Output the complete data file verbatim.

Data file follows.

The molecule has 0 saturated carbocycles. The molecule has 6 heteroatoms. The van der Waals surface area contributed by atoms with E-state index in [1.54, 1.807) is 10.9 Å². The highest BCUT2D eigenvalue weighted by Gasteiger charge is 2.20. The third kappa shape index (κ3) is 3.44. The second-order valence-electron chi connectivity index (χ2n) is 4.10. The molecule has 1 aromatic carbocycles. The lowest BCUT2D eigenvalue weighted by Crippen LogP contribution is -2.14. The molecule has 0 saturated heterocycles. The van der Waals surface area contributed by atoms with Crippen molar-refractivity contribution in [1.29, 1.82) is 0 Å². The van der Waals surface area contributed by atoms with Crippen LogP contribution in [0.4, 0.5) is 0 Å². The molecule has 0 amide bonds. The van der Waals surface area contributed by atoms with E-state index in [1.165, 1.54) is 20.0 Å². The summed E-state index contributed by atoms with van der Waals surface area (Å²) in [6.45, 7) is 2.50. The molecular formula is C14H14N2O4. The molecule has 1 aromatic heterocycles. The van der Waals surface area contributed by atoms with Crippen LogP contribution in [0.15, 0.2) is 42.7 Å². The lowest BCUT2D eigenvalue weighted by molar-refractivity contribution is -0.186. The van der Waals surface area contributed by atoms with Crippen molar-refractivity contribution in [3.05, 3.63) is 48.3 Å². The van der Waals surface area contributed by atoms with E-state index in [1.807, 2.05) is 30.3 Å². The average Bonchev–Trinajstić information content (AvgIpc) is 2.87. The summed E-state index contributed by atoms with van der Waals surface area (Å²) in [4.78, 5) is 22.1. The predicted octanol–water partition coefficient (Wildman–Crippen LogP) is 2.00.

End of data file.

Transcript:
The molecule has 0 saturated carbocycles. The molecule has 6 heteroatoms. The van der Waals surface area contributed by atoms with E-state index in [1.54, 1.807) is 10.9 Å². The highest BCUT2D eigenvalue weighted by Gasteiger charge is 2.20. The third kappa shape index (κ3) is 3.44. The second-order valence-electron chi connectivity index (χ2n) is 4.10. The molecule has 1 aromatic carbocycles. The lowest BCUT2D eigenvalue weighted by Crippen LogP contribution is -2.14. The molecule has 0 saturated heterocycles. The van der Waals surface area contributed by atoms with Crippen molar-refractivity contribution in [1.29, 1.82) is 0 Å². The van der Waals surface area contributed by atoms with Crippen LogP contribution in [0.4, 0.5) is 0 Å². The molecule has 0 amide bonds. The van der Waals surface area contributed by atoms with E-state index in [1.165, 1.54) is 20.0 Å². The summed E-state index contributed by atoms with van der Waals surface area (Å²) in [6.45, 7) is 2.50. The molecular formula is C14H14N2O4. The molecule has 1 aromatic heterocycles. The van der Waals surface area contributed by atoms with Crippen LogP contribution in [0.15, 0.2) is 42.7 Å². The lowest BCUT2D eigenvalue weighted by molar-refractivity contribution is -0.186. The van der Waals surface area contributed by atoms with Crippen molar-refractivity contribution in [3.05, 3.63) is 48.3 Å². The van der Waals surface area contributed by atoms with E-state index in [1.807, 2.05) is 30.3 Å². The average Bonchev–Trinajstić information content (AvgIpc) is 2.87. The summed E-state index contributed by atoms with van der Waals surface area (Å²) in [4.78, 5) is 22.1. The predicted octanol–water partition coefficient (Wildman–Crippen LogP) is 2.00.